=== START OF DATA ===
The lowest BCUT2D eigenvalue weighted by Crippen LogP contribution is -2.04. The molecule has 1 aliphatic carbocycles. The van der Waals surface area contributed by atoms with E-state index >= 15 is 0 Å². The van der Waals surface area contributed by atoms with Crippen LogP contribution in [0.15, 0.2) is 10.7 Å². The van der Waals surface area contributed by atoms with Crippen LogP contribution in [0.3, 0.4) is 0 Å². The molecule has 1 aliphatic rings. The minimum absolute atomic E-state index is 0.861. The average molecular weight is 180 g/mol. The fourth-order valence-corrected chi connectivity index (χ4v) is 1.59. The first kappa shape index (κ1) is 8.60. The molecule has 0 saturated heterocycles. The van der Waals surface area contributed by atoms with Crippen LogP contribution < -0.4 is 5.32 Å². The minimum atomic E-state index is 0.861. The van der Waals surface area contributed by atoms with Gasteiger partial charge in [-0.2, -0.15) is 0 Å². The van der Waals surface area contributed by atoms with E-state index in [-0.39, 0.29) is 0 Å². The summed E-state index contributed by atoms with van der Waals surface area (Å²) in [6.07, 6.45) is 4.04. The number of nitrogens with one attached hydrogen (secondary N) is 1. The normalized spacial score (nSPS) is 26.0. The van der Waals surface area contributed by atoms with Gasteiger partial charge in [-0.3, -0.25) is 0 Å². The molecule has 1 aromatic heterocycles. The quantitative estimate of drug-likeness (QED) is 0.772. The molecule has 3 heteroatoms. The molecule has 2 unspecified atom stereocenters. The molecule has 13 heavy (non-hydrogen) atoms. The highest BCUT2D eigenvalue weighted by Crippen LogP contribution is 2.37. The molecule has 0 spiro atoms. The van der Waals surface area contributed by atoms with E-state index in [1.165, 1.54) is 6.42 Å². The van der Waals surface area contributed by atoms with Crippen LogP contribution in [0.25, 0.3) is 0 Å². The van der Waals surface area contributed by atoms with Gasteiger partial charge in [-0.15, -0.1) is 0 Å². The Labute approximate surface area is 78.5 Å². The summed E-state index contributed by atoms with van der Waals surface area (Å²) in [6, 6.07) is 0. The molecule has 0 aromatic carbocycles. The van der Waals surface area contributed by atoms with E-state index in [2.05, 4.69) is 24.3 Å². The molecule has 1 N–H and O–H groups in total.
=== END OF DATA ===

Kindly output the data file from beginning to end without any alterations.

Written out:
The lowest BCUT2D eigenvalue weighted by Crippen LogP contribution is -2.04. The molecule has 1 aliphatic carbocycles. The van der Waals surface area contributed by atoms with E-state index >= 15 is 0 Å². The van der Waals surface area contributed by atoms with Crippen LogP contribution in [0.15, 0.2) is 10.7 Å². The van der Waals surface area contributed by atoms with Crippen LogP contribution in [0.3, 0.4) is 0 Å². The molecule has 1 aliphatic rings. The minimum absolute atomic E-state index is 0.861. The average molecular weight is 180 g/mol. The fourth-order valence-corrected chi connectivity index (χ4v) is 1.59. The first kappa shape index (κ1) is 8.60. The molecule has 0 saturated heterocycles. The van der Waals surface area contributed by atoms with Crippen LogP contribution < -0.4 is 5.32 Å². The minimum atomic E-state index is 0.861. The van der Waals surface area contributed by atoms with Gasteiger partial charge in [-0.2, -0.15) is 0 Å². The van der Waals surface area contributed by atoms with E-state index in [-0.39, 0.29) is 0 Å². The summed E-state index contributed by atoms with van der Waals surface area (Å²) in [6.07, 6.45) is 4.04. The number of nitrogens with one attached hydrogen (secondary N) is 1. The normalized spacial score (nSPS) is 26.0. The van der Waals surface area contributed by atoms with Gasteiger partial charge in [-0.3, -0.25) is 0 Å². The molecule has 1 aromatic heterocycles. The quantitative estimate of drug-likeness (QED) is 0.772. The molecule has 3 heteroatoms. The molecule has 2 unspecified atom stereocenters. The molecule has 13 heavy (non-hydrogen) atoms. The highest BCUT2D eigenvalue weighted by Crippen LogP contribution is 2.37. The molecule has 0 spiro atoms. The van der Waals surface area contributed by atoms with E-state index in [1.165, 1.54) is 6.42 Å². The van der Waals surface area contributed by atoms with Crippen LogP contribution in [0.25, 0.3) is 0 Å². The van der Waals surface area contributed by atoms with Gasteiger partial charge in [-0.15, -0.1) is 0 Å². The Labute approximate surface area is 78.5 Å². The summed E-state index contributed by atoms with van der Waals surface area (Å²) in [6, 6.07) is 0. The molecule has 0 aromatic carbocycles. The van der Waals surface area contributed by atoms with E-state index in [2.05, 4.69) is 24.3 Å². The molecule has 1 N–H and O–H groups in total.